Virtualization in Higher Education
Colleges and universities are adopting virtualization to improve data center efficiency, consolidate servers, save money, and reduce energy consumption. Here you'll find articles showcasing institutions that are moving to virtualized computing environments, along with news stories covering the latest technology developments.
The California Community Colleges system has gone public with its use of an IT virtualized lab.
Despite the success of the AR mobile game Pokémon Go, more than half of Americans are unfamiliar with augmented reality, according to a survey from ReportLinker Insight.
Worldwide revenues for the augmented reality (AR) and virtual reality (VR) markets are expected to grow from $5.2 billion in 2016 to more than $162 billion in 2020, according to research done by the International Data Corporation (IDC). The $156.8 billion increase represents a compound annual growth rate of 181.3 percent over the 2015-20 forecast period.
CT talks with Ed Chapel, Senior Vice President at NJEDge.Net, about the role of New Jersey's Research and Education Network (REN) and how it serves the higher education and related K-12, government, and nonprofit sectors.
Wake Technical Community College in North Carolina has implemented an integrated server, storage and virtualization appliance in an effort to improve application performance.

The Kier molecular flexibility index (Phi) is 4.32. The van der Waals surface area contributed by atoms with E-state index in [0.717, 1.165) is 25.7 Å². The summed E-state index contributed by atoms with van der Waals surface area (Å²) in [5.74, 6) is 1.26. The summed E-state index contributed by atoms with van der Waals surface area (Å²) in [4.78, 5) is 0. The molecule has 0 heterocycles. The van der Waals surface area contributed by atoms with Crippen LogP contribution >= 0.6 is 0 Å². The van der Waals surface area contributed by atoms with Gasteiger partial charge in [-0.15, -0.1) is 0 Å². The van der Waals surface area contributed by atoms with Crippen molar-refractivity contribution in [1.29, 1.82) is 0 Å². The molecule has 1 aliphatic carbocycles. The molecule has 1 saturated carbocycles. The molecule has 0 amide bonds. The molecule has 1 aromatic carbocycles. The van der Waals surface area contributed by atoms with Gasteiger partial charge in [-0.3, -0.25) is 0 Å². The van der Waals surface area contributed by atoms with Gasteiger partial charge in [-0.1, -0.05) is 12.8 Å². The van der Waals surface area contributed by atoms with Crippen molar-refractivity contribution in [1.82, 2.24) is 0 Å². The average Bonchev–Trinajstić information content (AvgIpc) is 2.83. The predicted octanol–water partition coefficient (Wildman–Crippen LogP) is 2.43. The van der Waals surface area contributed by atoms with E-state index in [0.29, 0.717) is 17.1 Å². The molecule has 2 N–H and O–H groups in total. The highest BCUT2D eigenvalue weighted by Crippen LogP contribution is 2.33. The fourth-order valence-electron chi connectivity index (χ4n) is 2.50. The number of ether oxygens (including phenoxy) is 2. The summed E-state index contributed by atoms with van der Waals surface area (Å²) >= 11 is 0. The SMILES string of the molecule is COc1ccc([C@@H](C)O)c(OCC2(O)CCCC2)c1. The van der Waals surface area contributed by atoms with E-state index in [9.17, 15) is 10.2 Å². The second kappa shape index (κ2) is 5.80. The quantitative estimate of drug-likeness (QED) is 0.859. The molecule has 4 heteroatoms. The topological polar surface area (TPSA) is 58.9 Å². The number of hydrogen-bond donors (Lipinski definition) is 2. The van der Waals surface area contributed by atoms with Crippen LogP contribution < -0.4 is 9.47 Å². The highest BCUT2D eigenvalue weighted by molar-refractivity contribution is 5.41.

As more classes go online, schools need a workable approach for giving students access to high-demand software. Virtual desktops provide the answer.
A new flash storage system at Western Oregon University has increased the school's storage capacity and speed while reducing downtime.
Austin Community College transformed an aging shopping mall into a revitalized campus hub and high-tech learning lab.
When the time came to refresh the computer hardware in Drake University's labs, the Infrastructure and Security Services (ISS) team turned to virtualization to reduce their hardware needs while providing students with anytime, anywhere access to applications on their own devices.
The University of Toronto has implemented an open source-driven software defined storage platform to support its server virtualization, network storage and centralized data backup systems.